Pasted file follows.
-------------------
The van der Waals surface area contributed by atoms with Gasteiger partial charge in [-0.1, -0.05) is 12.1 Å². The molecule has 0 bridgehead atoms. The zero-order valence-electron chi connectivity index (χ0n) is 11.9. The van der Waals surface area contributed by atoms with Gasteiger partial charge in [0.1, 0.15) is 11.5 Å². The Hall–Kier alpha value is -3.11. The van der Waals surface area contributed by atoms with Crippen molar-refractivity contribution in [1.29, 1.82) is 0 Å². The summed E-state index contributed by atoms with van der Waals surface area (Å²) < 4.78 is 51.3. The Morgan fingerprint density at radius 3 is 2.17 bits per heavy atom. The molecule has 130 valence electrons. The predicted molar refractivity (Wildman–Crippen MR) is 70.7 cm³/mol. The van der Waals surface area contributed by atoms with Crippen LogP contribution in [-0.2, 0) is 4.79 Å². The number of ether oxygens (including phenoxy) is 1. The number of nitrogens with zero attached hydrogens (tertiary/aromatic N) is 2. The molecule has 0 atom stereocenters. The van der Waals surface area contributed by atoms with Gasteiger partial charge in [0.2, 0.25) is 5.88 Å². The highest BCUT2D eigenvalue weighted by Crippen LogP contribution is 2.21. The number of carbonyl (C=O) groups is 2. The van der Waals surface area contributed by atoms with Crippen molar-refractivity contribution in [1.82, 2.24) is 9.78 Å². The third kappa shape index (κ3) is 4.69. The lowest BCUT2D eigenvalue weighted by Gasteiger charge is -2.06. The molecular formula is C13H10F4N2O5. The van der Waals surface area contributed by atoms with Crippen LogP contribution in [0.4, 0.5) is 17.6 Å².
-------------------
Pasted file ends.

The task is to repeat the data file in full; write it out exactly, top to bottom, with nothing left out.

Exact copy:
The van der Waals surface area contributed by atoms with Gasteiger partial charge in [-0.1, -0.05) is 12.1 Å². The molecule has 0 bridgehead atoms. The zero-order valence-electron chi connectivity index (χ0n) is 11.9. The van der Waals surface area contributed by atoms with Gasteiger partial charge in [0.1, 0.15) is 11.5 Å². The Hall–Kier alpha value is -3.11. The van der Waals surface area contributed by atoms with Crippen molar-refractivity contribution in [1.29, 1.82) is 0 Å². The summed E-state index contributed by atoms with van der Waals surface area (Å²) < 4.78 is 51.3. The Morgan fingerprint density at radius 3 is 2.17 bits per heavy atom. The molecule has 130 valence electrons. The predicted molar refractivity (Wildman–Crippen MR) is 70.7 cm³/mol. The van der Waals surface area contributed by atoms with Crippen LogP contribution in [-0.2, 0) is 4.79 Å². The number of ether oxygens (including phenoxy) is 1. The number of nitrogens with zero attached hydrogens (tertiary/aromatic N) is 2. The molecule has 0 atom stereocenters. The van der Waals surface area contributed by atoms with Gasteiger partial charge in [0.2, 0.25) is 5.88 Å². The highest BCUT2D eigenvalue weighted by Crippen LogP contribution is 2.21. The number of carbonyl (C=O) groups is 2. The van der Waals surface area contributed by atoms with Crippen molar-refractivity contribution in [1.82, 2.24) is 9.78 Å². The third kappa shape index (κ3) is 4.69. The lowest BCUT2D eigenvalue weighted by Gasteiger charge is -2.06. The molecular formula is C13H10F4N2O5. The van der Waals surface area contributed by atoms with Crippen LogP contribution in [0.4, 0.5) is 17.6 Å².